It’s been ﬁve months now since the government announced the ‘Fair Housing Plan’ and we have certainly seen changes in some markets. The reaction that followed the announcement was psychologically driven. Buyers through uncertainty thinking they were then purchasing close to the top of the market deciding to take a step back and also sellers seeing such price gains in previous months, close to 33%, deciding to cash out resulting in increase inventory.
This couples with a typical spring market sparked the beginning of the transition into slightly more balanced markets. I say markets because Toronto and the GTA is made up of number of localized sub markets.
As the past ﬁve months have come and gone some news headlines would give a reader the impression that the market dropped signiﬁcantly and that it wasn’t doing so good. The market statistics and numbers that have been published are correct but they are too general and require further analysis. These statistics look at Toronto and the GTA as a whole and include all home types to establish a general year over year percent change average. The true accurate numbers are found in each individual area, and the supply and demand levels in those particular areas for each particular home type.
location, location, location comes to mind. And what makes a great location is economic fundamentals. Proximity to transit, commerce, schools, hospitals, entertainment, parks etc. Sought after area of the city of Toronto tend to hold their value. The fundamentals are in place so the demand remains strong. More desirable neighbourhoods tend to have less inventory which in turn drives up the price. With that also though, there is a point at which it become unaﬀordable for most and the number of qualiﬁed buyers is reduced resulting in a more moderate price growth.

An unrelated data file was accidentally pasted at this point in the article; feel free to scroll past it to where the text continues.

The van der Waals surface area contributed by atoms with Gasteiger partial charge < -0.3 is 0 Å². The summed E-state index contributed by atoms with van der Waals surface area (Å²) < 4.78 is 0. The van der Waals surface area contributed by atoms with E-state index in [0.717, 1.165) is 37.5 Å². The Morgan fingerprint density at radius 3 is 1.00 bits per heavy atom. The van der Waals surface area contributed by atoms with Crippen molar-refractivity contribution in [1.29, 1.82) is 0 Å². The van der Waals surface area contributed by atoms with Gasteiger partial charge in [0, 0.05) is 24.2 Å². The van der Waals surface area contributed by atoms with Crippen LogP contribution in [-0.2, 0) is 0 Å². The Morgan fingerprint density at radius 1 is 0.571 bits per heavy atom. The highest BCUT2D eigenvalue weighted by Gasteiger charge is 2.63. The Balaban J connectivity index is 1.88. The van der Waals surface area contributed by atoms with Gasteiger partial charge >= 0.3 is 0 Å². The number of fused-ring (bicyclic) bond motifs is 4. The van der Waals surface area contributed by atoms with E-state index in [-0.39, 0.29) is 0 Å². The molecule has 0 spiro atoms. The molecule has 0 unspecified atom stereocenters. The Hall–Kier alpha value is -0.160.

Todays market sees most activity between $300,000 and $1,000,000 for all property types. The low rise market in Toronto due to supply and demand in general has pushed prices well above $1,000,000 in more sought after neighbourhoods resulting in more buyers shifting their attention to condos. The condo market has been seeing an increased in demand due to aﬀordability so the condo market will continue to see further price growth going forward. Buyers are also most active at these price points considering properties sold for under one million allow for a downpayment less that 20% making it more aﬀordable to get in to the market.
Currently we are experiencing a much healthier market. Five to six months of inventory is regarded as a balanced market. Inventory levels vary throughout the city, some areas are seeing closer to four months while other area are seeing closer to one or two months . Under ﬁve months indicates it’s still a sellers market but areas with closer to ﬁve months are becoming much more balanced markets. Three to four months of inventory is a healthy market because its close to balance but also just under allowing for more moderate growth and appreciation, keeping above inﬂation.
Heading into the fall market a further increase of inventory should be expected. This inventory would be your typical fall market but also properties being re-listed that did not sell during the spring/summer due to buyer uncertainty. The question is will those buyers come back into the market to buy up that inventory in the fall and if so this could lead to prices increase again.
At this point the dust has well settled after the announcement of the “Fair Housing Plan” so buyers & sellers have had time to process and adjust to the market. Since the announcements there has been two slight increases in mortgage interest rates. Increasing rates is a good idea to try and create a bit more stability in the market going forward. In general though the
increases are still relatively low. Bank of Canada Qualifying Rate is 4.84% and Prime Rate is 3.2%. These slight increases may not have too much of an impact or eﬀects on buyers decisions or aﬀordability.